Politics & Policy

Show Me The Money

The 9/11 Commission and Saudi Arabia.

The final report of the 9/11 Commission contains many useful recommendations, but on at least one score it is critically deficient. In its study, the Commission fails to identify the major sources of financing for the al Qaeda organization.

Instead, the report claims that “there is no convincing evidence that any government financially supported al-Qaeda before 9/11.” In doing so, it ignores volumes of information provided by U.S. government officials to Congress, as well as numerous published reports and investigations by foreign nations, regarding Muslim and Arab regimes that have supported al Qaeda either financially or in kind.

Moreover, the commission’s statement actually removes responsibility from countries such as Sudan, Saudi Arabia, and Yemen–to name just a few.

Saudi Arabia, Sudan, Libya, Syria, and Yemen are not democratic countries in which al Qaeda’s activities, such as fundraising, recruitment, and training, could have gone unnoticed or unrestricted. All are totalitarian police states that–as documented evidence has shown–have actively been supporting al Qaeda.

The 9/11 Commission says that, in Saudi Arabia, “charitable giving…until recently [was] subject to very limited oversight.”

Not necessarily. Back in 1994, a royal decree banned “the collection of money in Saudi Arabia for charitable causes without official permission.” At that time, King Fahd set up a Supreme Council of Islamic Affairs, headed by his brother Prince Sultan, to control the charity financing and look into ways of distributing donations to eligible Muslim groups.

Clearly, however, that royal decree was not implemented: A new Saudi National Commission for Relief and Charity Work Abroad was established in June 2004 to belatedly oversee all Saudi contributions supporting charitable donations abroad. It remains to be seen how effective this new commission will be.

Another disturbing conclusion of the 9/11 Commission is that although “Saudi Arabia has long been considered the primary source of al-Qaeda funding…we found no evidence that the Saudi government as an institution or senior officials within the Saudi government funded al-Qaeda.”

This statement not only exonerates the totalitarian regime in Riyadh–which continues to control all charities and donations in the kingdom–but worse, contradicts volumes of documents accumulated by several U.S. government agencies–apparently not the intelligence services’–attesting to the Saudi government’s sponsorship and control of charitable organizations that funded al Qaeda and other Islamist militants.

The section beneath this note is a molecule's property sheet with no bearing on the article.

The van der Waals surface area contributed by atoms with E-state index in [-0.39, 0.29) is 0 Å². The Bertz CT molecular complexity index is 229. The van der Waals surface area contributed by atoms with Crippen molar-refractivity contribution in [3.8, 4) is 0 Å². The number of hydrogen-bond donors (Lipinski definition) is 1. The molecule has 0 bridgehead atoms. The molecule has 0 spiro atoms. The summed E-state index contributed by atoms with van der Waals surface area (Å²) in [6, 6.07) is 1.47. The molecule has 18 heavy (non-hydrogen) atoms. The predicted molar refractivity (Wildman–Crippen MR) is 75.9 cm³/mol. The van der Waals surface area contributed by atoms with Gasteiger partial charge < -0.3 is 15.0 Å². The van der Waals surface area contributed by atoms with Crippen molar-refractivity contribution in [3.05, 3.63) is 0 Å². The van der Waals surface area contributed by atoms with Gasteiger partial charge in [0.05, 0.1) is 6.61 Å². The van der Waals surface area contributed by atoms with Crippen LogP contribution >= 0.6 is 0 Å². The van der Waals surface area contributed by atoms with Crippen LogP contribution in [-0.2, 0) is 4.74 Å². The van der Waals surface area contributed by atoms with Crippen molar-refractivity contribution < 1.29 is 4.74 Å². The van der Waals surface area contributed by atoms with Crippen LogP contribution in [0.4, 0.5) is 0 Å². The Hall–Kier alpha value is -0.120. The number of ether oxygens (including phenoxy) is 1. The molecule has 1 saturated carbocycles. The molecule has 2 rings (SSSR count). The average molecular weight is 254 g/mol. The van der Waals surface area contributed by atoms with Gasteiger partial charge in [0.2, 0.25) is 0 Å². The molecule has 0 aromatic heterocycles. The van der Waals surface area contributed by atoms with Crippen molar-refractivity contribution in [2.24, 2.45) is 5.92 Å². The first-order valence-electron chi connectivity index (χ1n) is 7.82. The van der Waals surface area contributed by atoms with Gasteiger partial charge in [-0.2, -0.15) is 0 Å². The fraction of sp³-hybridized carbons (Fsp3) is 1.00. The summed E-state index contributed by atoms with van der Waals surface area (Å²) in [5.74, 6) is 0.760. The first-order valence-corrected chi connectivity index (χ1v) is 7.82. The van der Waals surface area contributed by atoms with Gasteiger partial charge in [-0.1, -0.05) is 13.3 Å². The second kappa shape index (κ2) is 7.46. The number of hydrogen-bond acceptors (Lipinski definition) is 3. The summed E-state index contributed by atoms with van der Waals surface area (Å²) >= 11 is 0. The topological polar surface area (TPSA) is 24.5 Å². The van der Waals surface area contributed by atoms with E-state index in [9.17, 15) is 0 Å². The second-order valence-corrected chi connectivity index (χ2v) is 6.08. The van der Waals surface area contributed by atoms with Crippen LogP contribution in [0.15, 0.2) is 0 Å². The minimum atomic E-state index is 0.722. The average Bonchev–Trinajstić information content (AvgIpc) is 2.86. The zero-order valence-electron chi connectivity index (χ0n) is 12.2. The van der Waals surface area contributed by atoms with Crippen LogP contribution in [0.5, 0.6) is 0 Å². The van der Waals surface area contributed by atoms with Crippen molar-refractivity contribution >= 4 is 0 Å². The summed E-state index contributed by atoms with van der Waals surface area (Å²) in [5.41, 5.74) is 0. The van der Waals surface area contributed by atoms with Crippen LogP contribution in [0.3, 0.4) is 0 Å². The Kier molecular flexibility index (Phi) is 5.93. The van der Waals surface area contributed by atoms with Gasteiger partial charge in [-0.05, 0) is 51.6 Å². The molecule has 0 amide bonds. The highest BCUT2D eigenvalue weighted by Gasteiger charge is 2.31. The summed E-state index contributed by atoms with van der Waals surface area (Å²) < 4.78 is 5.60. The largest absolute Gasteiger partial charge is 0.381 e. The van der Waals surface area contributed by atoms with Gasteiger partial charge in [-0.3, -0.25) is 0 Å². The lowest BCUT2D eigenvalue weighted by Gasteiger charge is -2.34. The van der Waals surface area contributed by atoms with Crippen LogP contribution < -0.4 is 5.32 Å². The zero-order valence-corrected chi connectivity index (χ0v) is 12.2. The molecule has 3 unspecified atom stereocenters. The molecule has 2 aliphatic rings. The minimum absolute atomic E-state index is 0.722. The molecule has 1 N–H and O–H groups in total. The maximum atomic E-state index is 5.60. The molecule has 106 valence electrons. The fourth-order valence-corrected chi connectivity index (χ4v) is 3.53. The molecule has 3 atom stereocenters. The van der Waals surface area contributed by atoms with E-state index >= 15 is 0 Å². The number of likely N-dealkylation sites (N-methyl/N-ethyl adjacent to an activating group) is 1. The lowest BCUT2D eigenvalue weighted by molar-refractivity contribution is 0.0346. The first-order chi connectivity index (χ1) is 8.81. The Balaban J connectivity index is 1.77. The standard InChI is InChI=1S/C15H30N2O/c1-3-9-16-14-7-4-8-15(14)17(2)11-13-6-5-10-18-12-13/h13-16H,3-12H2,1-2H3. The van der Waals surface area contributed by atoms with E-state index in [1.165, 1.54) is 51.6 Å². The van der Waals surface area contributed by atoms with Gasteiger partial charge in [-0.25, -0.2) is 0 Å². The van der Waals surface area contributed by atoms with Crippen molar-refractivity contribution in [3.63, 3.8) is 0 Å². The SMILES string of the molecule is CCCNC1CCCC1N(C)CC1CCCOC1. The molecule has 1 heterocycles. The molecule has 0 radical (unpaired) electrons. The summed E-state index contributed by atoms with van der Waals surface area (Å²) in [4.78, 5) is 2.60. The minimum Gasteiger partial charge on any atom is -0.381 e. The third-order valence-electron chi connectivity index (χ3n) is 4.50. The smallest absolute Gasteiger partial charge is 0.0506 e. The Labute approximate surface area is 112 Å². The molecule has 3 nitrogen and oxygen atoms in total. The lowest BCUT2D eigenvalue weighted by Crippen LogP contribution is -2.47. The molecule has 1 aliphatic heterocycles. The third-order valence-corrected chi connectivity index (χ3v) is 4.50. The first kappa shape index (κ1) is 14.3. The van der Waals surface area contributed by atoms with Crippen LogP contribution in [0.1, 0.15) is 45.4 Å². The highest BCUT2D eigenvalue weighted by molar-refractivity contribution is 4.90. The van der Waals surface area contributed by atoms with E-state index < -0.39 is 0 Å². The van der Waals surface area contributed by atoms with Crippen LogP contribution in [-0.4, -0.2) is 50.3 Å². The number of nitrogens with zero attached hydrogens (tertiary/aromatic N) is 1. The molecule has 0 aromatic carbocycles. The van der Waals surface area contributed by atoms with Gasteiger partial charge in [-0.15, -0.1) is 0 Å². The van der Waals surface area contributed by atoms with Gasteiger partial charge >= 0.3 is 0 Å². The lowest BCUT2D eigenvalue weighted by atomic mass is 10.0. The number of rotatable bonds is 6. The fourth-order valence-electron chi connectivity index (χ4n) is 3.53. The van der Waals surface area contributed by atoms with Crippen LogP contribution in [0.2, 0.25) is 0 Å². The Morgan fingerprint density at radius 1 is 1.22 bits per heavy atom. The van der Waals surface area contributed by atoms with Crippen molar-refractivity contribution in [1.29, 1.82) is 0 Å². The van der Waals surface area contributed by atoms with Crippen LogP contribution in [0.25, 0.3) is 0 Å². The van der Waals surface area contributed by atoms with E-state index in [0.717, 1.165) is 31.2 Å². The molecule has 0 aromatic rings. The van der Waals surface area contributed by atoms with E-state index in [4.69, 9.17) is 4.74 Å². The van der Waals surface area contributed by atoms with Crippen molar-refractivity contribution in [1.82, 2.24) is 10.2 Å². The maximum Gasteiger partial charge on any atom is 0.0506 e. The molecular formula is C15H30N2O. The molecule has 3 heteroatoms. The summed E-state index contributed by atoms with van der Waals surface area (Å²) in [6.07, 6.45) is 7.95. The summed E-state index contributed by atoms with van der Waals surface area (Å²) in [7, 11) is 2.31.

Examples abound, including: Prince Turki al Faisal–the former longtime head of Saudi intelligence, and current ambassador to London–who reportedly gave Osama bin Laden $200 million in 1998 to move to Afghanistan and negotiated on his behalf with the Taliban leader, Mullah Omar Mohammad; and Interior Minister Prince Naif, who oversaw and sponsored “most of the major [Saudi] charities,” according to David Aufhauser, a former general counsel of the Treasury Department.

The 9/11 Commission’s findings also make a mockery of the testimonies of government officials like Aufhauser, who have testified under oath before Congress that “Saudi Arabia has been an ‘epicenter’ of terrorist financing.” It also calls into question the very terrorist lists of the Treasury and State Departments, which have catalogued the Saudi government’s decades of support for bin Laden, al-Qaeda, and other militant Wahhabi organizations.

The 9/11 Commission report could also have hazardous consequences: Many Saudis could bring lawsuits against the United States government for “falsely” putting them on its terrorist list and demand billions in compensation. Moreover, this would make all the 9/11 lawsuits, in which the Saudis are major defendants, irrelevant.

The commission, again relying on the information provided to them by U.S. intelligence services, further finds “no persuasive evidence…that al-Qaeda relied on the drug trade as an important source of revenue.” It may have not “relied” on the drug trade, but it certainly used it as a major source of revenue.

Just a few examples: In October 2001, then-DEA administrator Asa Hutchison, testifying before Congress, said: “The relationship between the Taliban and bin Laden is believed to have flourished in large part due to the Taliban’s substantial reliance on the opium trade as a source of organizational revenue.”

In November 2002, Attorney General John Ashcroft announced in Hong Kong the arrest of three al Qaeda operatives who offered 600 kilograms of heroin valued at least $240 million on the street, and an additional five metric tons of hashish, in exchange for four Stinger shoulder anti-aircraft missiles.

In May 2003, Sen. Jon Kyl (R., Ariz.), chairman of the Judiciary Committee’s Subcommittee on Terrorism, Technology, and Homeland Security, stated, “al Qaeda and other terrorist organizations in Afghanistan raised and distributed opium to support their operations.” He further emphasized, “The war on drugs is a critical component of an effective counterterrorism strategy.”

Saudi oil is certainly important for the U.S. economy, and the stability of the regime in Saudi Arabia can ensure that the oil continues to flow. But whitewashing Saudi Arabia’s culpability in breeding and sustaining the Islamist monster, including al Qaeda, threatens the national security of the United States and the lives of millions around the world. It might even mean losing the war.

Rachel Ehrenfeld, author of Funding Evil: How Terrorism is Financed and How to Stop It, is director of the American Center for Democracy, and a member of the Committee On The Present Danger.

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